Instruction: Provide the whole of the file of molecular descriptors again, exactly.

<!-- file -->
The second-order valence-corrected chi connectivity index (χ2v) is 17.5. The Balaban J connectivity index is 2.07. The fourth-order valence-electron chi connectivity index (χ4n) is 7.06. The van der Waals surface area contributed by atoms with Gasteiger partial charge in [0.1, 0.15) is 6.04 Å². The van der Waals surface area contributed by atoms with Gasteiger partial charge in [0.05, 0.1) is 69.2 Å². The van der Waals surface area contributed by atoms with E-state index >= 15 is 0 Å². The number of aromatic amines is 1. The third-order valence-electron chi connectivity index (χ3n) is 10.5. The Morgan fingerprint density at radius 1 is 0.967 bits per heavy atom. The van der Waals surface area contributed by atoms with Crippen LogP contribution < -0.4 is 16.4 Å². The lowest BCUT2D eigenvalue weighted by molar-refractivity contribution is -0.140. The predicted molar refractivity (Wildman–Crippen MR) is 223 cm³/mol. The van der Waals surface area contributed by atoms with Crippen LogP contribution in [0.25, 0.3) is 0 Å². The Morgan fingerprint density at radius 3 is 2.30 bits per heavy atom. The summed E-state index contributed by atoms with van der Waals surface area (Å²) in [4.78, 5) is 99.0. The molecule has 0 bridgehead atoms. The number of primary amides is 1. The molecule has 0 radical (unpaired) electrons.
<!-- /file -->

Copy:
The second-order valence-corrected chi connectivity index (χ2v) is 17.5. The Balaban J connectivity index is 2.07. The fourth-order valence-electron chi connectivity index (χ4n) is 7.06. The van der Waals surface area contributed by atoms with Gasteiger partial charge in [0.1, 0.15) is 6.04 Å². The van der Waals surface area contributed by atoms with Gasteiger partial charge in [0.05, 0.1) is 69.2 Å². The van der Waals surface area contributed by atoms with E-state index >= 15 is 0 Å². The number of aromatic amines is 1. The third-order valence-electron chi connectivity index (χ3n) is 10.5. The Morgan fingerprint density at radius 1 is 0.967 bits per heavy atom. The van der Waals surface area contributed by atoms with Crippen LogP contribution < -0.4 is 16.4 Å². The lowest BCUT2D eigenvalue weighted by molar-refractivity contribution is -0.140. The predicted molar refractivity (Wildman–Crippen MR) is 223 cm³/mol. The van der Waals surface area contributed by atoms with Crippen LogP contribution in [0.25, 0.3) is 0 Å². The Morgan fingerprint density at radius 3 is 2.30 bits per heavy atom. The summed E-state index contributed by atoms with van der Waals surface area (Å²) in [4.78, 5) is 99.0. The molecule has 0 bridgehead atoms. The number of primary amides is 1. The molecule has 0 radical (unpaired) electrons.